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noStaticOnlyClass (since v1.0.0)

Diagnostic Category: lint/complexity/noStaticOnlyClass

Sources:

This rule reports when a class has no non-static members, such as for a class used exclusively as a static namespace.

Users who come from a OOP paradigm may wrap their utility functions in an extra class, instead of putting them at the top level of an ECMAScript module. Doing so is generally unnecessary in JavaScript and TypeScript projects.

  • Wrapper classes add extra cognitive complexity to code without adding any structural improvements- Whatever would be put on them, such as utility functions, are already organized by virtue of being in a module.

  • As an alternative, you can import * as … the module to get all of them in a single object.

  • IDEs can’t provide as good suggestions for static class or namespace imported properties when you start typing property names

  • It’s more difficult to statically analyze code for unused variables, etc. when they’re all on the class (see: Finding dead code (and dead types) in TypeScript).

class X {
static foo = false;
static bar() {};
}
complexity/noStaticOnlyClass.js:1:1 lint/complexity/noStaticOnlyClass ━━━━━━━━━━━━━━━━━━━━━━━━━━━━━━

   Avoid classes that contain only static members.
  
  > 1 │ class X {
   ^^^^^^^^^
  > 2 │   static foo = false;
  > 3 │   static bar() {};
  > 4 │ }
   ^
    5 │ 
  
   Prefer using simple functions instead of classes with only static members.
  
class StaticConstants {
static readonly version = 42;
static isProduction() {
return process.env.NODE_ENV === 'production';
}
}
complexity/noStaticOnlyClass.js:2:10 parse ━━━━━━━━━━━━━━━━━━━━━━━━━━━━━━━━━━━━━━━━━━━━━━━━━━━━━━━━━

   'readonly' modifier can only be used in TypeScript files
  
    1 │ class StaticConstants {
  > 2 │   static readonly version = 42;
            ^^^^^^^^
    3 │ 
    4 │   static isProduction() {
  
const X = {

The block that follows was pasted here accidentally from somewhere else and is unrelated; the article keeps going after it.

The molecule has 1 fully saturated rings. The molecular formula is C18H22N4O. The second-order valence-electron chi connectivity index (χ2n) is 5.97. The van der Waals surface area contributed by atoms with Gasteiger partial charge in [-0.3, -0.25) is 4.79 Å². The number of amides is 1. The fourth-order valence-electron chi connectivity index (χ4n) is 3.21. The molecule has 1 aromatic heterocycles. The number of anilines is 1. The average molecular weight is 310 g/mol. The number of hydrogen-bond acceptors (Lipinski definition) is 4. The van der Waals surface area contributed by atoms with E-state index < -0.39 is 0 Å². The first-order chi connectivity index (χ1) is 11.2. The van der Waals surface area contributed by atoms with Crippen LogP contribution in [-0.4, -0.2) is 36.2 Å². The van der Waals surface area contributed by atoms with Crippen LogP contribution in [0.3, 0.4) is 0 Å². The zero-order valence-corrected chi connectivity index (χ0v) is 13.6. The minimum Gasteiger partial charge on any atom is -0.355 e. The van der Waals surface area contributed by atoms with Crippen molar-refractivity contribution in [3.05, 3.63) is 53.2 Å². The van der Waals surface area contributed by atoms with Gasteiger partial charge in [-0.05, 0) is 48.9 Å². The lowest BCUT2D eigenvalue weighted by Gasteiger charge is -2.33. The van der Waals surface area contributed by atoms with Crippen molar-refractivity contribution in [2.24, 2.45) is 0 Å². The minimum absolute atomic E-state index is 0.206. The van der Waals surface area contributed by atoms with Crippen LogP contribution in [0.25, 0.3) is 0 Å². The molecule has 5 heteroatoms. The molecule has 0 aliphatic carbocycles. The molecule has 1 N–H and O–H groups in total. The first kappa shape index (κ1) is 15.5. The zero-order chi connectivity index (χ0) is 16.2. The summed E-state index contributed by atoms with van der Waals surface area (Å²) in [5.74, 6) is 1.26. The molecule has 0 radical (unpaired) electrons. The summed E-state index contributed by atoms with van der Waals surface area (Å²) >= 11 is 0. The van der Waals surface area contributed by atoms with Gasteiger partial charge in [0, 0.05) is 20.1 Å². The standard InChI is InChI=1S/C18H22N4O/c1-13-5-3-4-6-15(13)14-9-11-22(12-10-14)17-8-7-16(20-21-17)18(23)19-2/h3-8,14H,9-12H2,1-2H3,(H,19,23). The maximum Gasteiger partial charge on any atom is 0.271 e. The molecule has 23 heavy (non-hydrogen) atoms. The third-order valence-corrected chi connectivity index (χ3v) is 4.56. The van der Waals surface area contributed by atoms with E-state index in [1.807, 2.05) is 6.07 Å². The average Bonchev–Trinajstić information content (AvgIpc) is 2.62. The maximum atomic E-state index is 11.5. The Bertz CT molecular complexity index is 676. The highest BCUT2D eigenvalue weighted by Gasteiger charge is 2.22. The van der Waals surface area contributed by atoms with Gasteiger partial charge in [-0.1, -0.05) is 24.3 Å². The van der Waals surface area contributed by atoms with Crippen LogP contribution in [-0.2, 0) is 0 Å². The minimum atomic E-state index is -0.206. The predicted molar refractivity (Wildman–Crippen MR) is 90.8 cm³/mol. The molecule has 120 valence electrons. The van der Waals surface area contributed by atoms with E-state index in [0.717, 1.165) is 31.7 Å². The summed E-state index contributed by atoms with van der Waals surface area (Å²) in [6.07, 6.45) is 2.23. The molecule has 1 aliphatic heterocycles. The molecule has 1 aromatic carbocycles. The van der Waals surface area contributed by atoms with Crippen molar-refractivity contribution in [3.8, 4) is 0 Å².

foo: false,
bar() {}
};
export const version = 42;
export function isProduction() {
return process.env.NODE_ENV === 'production';
}
function logHelloWorld() {
console.log('Hello, world!');
}
class Empty {}

One case you need to be careful of is exporting mutable variables. While class properties can be mutated externally, exported variables are always constant. This means that importers can only ever read the first value they are assigned and cannot write to the variables.

Needing to write to an exported variable is very rare and is generally considered a code smell. If you do need it you can accomplish it using getter and setter functions:

export class Utilities {
static mutableCount = 1;
static incrementCount() {
Utilities.mutableCount += 1;
}
}
complexity/noStaticOnlyClass.js:1:8 lint/complexity/noStaticOnlyClass ━━━━━━━━━━━━━━━━━━━━━━━━━━━━━━

   Avoid classes that contain only static members.
  
  > 1 │ export class Utilities {
          ^^^^^^^^^^^^^^^^^
  > 2 │   static mutableCount = 1;
  > 3 │   static incrementCount() {
  > 4 │     Utilities.mutableCount += 1;
  > 5 │   }
  > 6 │ }
   ^
    7 │ 
  
   Prefer using simple functions instead of classes with only static members.
  

Do this instead:

let mutableCount = 1;
export function getMutableCount() {
return mutableField;
}
export function incrementCount() {
mutableField += 1;
}